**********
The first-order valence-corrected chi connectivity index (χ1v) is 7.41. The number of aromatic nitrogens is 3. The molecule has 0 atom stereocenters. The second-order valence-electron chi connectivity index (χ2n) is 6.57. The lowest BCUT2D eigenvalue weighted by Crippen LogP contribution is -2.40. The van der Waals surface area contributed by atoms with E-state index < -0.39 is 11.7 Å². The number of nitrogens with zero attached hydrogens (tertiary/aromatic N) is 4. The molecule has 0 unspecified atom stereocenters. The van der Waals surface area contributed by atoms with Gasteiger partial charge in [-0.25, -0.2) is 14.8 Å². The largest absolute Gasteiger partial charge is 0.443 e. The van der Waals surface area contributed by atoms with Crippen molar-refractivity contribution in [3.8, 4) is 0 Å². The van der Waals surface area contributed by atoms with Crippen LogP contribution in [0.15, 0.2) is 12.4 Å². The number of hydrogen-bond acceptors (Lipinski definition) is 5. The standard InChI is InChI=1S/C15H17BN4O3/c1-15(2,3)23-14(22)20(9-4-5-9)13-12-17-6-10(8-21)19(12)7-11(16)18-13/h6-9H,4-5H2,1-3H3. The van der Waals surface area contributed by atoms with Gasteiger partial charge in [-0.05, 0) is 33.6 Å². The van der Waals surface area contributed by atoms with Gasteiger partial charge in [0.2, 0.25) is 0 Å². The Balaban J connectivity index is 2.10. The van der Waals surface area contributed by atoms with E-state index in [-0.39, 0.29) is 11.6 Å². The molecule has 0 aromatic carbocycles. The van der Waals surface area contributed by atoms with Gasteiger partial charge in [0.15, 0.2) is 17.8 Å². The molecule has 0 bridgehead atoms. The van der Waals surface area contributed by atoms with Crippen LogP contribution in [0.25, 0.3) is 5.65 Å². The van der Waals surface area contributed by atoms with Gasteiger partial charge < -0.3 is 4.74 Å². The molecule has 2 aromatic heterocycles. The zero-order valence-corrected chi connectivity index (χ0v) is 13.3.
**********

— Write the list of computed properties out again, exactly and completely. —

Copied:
The first-order valence-corrected chi connectivity index (χ1v) is 7.41. The number of aromatic nitrogens is 3. The molecule has 0 atom stereocenters. The second-order valence-electron chi connectivity index (χ2n) is 6.57. The lowest BCUT2D eigenvalue weighted by Crippen LogP contribution is -2.40. The van der Waals surface area contributed by atoms with E-state index < -0.39 is 11.7 Å². The number of nitrogens with zero attached hydrogens (tertiary/aromatic N) is 4. The molecule has 0 unspecified atom stereocenters. The van der Waals surface area contributed by atoms with Gasteiger partial charge in [-0.25, -0.2) is 14.8 Å². The largest absolute Gasteiger partial charge is 0.443 e. The van der Waals surface area contributed by atoms with Crippen molar-refractivity contribution in [3.8, 4) is 0 Å². The van der Waals surface area contributed by atoms with Crippen LogP contribution in [0.15, 0.2) is 12.4 Å². The number of hydrogen-bond acceptors (Lipinski definition) is 5. The standard InChI is InChI=1S/C15H17BN4O3/c1-15(2,3)23-14(22)20(9-4-5-9)13-12-17-6-10(8-21)19(12)7-11(16)18-13/h6-9H,4-5H2,1-3H3. The van der Waals surface area contributed by atoms with Gasteiger partial charge in [-0.05, 0) is 33.6 Å². The van der Waals surface area contributed by atoms with Gasteiger partial charge in [0.2, 0.25) is 0 Å². The Balaban J connectivity index is 2.10. The van der Waals surface area contributed by atoms with E-state index in [-0.39, 0.29) is 11.6 Å². The molecule has 0 aromatic carbocycles. The van der Waals surface area contributed by atoms with Gasteiger partial charge in [0.15, 0.2) is 17.8 Å². The molecule has 0 bridgehead atoms. The van der Waals surface area contributed by atoms with Crippen LogP contribution in [0.25, 0.3) is 5.65 Å². The van der Waals surface area contributed by atoms with Gasteiger partial charge < -0.3 is 4.74 Å². The molecule has 2 aromatic heterocycles. The zero-order valence-corrected chi connectivity index (χ0v) is 13.3.